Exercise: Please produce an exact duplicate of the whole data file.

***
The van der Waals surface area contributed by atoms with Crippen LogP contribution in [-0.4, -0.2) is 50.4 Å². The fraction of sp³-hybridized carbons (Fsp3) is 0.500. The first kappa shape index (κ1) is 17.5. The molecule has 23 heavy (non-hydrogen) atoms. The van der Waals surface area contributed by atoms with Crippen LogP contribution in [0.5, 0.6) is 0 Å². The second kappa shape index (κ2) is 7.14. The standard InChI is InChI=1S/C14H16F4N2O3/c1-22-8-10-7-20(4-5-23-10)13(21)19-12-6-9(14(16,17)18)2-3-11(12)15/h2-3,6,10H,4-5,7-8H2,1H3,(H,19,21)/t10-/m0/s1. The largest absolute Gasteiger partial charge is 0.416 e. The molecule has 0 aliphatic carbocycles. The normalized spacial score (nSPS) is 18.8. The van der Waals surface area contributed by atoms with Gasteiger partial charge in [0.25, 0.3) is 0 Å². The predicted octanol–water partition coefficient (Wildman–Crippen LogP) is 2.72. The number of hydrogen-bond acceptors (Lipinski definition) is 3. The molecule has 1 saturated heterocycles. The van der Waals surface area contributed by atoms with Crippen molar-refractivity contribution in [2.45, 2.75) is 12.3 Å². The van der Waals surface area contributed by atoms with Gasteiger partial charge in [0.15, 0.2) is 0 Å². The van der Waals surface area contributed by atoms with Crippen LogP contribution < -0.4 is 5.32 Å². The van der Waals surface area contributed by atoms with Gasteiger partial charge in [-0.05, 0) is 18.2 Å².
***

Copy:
The van der Waals surface area contributed by atoms with Crippen LogP contribution in [-0.4, -0.2) is 50.4 Å². The fraction of sp³-hybridized carbons (Fsp3) is 0.500. The first kappa shape index (κ1) is 17.5. The molecule has 23 heavy (non-hydrogen) atoms. The van der Waals surface area contributed by atoms with Crippen LogP contribution in [0.5, 0.6) is 0 Å². The second kappa shape index (κ2) is 7.14. The standard InChI is InChI=1S/C14H16F4N2O3/c1-22-8-10-7-20(4-5-23-10)13(21)19-12-6-9(14(16,17)18)2-3-11(12)15/h2-3,6,10H,4-5,7-8H2,1H3,(H,19,21)/t10-/m0/s1. The largest absolute Gasteiger partial charge is 0.416 e. The molecule has 0 aliphatic carbocycles. The normalized spacial score (nSPS) is 18.8. The van der Waals surface area contributed by atoms with Gasteiger partial charge in [0.25, 0.3) is 0 Å². The predicted octanol–water partition coefficient (Wildman–Crippen LogP) is 2.72. The number of hydrogen-bond acceptors (Lipinski definition) is 3. The molecule has 1 saturated heterocycles. The van der Waals surface area contributed by atoms with Crippen molar-refractivity contribution in [2.45, 2.75) is 12.3 Å². The van der Waals surface area contributed by atoms with Gasteiger partial charge in [0.15, 0.2) is 0 Å². The van der Waals surface area contributed by atoms with Crippen LogP contribution < -0.4 is 5.32 Å². The van der Waals surface area contributed by atoms with Gasteiger partial charge in [-0.05, 0) is 18.2 Å².